Michael is currently the Worldwide Manufacturing Quality Manager for Entertainment Imaging Films. He has been with Kodak since 1976. Prior to his current assignment Mike was the Quality Manager for Professional Films for 12 years, and a product engineer for X-Ray, and Aerial & Instrumentation film products. He has a Bachelor of Science degree in Photographic Science and Engineering from the Rochester Institute of Technology. He joined the I3A ITIP (Integrity in Transportation of Imaging Products) team in early 2006, and became the testing sub-committee chairperson in late 2006.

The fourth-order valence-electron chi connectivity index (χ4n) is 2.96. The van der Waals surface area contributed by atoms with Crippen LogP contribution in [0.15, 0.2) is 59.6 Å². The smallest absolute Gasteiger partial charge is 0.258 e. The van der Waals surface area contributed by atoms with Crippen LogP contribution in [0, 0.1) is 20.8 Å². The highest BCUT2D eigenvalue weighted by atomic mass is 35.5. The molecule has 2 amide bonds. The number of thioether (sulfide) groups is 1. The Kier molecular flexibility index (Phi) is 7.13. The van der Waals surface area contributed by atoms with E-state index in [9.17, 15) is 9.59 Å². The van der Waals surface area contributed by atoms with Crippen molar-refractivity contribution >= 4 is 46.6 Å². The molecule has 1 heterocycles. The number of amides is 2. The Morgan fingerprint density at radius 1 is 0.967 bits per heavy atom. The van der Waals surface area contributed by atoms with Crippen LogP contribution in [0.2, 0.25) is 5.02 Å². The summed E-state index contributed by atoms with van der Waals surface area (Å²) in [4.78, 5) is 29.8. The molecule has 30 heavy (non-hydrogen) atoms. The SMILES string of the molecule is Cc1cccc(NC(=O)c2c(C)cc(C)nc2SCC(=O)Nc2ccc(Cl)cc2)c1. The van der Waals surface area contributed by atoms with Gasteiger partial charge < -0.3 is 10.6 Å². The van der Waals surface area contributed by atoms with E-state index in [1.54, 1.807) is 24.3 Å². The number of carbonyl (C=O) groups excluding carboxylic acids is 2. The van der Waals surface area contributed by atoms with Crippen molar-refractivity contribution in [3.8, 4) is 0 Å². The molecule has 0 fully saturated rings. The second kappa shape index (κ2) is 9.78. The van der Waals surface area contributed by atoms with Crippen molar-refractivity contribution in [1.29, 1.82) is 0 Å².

In this so-called 'digital age', there is still something magical about the 8mm film format Kodak developed in 1932, as a solution for home movies.
It was called 'Standard 8mm' back then and was actually 16mm film with twice as many perforations (as regular 16mm) along each side. The film was loaded into a camera, exposed along half its width, flipped and exposed along the other half. In processing, the film was slit down the middle; the result was two lengths of 8mm film, each with a single row of perforations along one side - and four times as many frames as 16mm film.